Muntjac in a garden by Tim Folkes 1/10
Muntjac eating apples by Ian Barclay 2/10
Muntjac deer by Elizabeth Dack 3/10
Muntjac deer grazing by Elizabeth Dack 4/10
Muntjac deer by Tim Lake 5/10
Male and female muntjac beside lake by Elizabeth Dack 6/10
Buck muntjac by Elizabeth Dack 7/10
Muntjac by Elizabeth Dack 8/10
Muntjac by Ralph Neale 9/10
Muntjac by Elizabeth Dack 10/10

Muntjac Muntiacus reevesi

This tiny non-native deer is the smallest in Britain and has copper-brown fur, with darker markings on the legs and face – which vary depending on gender. Their numbers have increased rapidly and they can be spotted in shrubby areas all year round.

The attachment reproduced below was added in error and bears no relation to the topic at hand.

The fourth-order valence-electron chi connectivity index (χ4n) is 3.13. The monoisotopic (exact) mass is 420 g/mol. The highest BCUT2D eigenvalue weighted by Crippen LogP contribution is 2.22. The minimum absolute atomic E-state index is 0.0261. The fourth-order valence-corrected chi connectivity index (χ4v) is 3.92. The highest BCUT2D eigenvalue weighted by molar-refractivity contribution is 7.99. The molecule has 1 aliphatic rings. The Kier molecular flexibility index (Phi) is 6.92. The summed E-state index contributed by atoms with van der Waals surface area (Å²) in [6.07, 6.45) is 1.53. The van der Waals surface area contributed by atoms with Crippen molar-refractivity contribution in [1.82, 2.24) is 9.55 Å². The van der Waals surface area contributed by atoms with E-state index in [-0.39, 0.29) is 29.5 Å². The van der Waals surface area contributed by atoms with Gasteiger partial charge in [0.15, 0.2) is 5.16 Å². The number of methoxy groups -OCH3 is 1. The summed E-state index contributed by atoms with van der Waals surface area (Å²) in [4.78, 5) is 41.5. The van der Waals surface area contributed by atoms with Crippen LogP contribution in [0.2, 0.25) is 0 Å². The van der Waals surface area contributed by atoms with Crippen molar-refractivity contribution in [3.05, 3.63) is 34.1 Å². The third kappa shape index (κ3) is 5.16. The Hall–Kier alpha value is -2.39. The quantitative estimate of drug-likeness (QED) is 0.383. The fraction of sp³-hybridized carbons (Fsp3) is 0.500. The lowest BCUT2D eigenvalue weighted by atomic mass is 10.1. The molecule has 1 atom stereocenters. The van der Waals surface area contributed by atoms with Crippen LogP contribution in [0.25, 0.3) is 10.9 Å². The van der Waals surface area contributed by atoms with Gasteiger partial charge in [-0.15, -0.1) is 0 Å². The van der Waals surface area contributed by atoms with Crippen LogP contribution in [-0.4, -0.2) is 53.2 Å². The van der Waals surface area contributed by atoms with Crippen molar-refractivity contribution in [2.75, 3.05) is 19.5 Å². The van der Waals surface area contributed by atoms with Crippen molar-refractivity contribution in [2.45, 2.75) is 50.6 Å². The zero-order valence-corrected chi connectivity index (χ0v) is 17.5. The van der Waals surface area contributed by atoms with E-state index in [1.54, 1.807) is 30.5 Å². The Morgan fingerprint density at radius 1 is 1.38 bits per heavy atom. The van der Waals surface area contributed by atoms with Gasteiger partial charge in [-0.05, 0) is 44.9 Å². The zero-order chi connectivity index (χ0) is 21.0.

Conservation status

Muntjacs are not a native species to Britain. They originate from China but were introduced to Woburn Park in Bedfordshire in 1838. After escapes and deliberate movement of the deer by humans they have now spread over southern England and are increasing in number. Muntjac are a conservation concern in the UK as they impact on woodland ground flora.

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Did you know?

Muntjacs are also known as the ‘barking deer’ because of its loud barking call.

The Muntjac gets its Latin name from John Russell Reeves who first introduced the species.

Muntjac are the oldest known deer, appearing 15-35 million years ago, with remains found in Miocene deposits in France and Germany.

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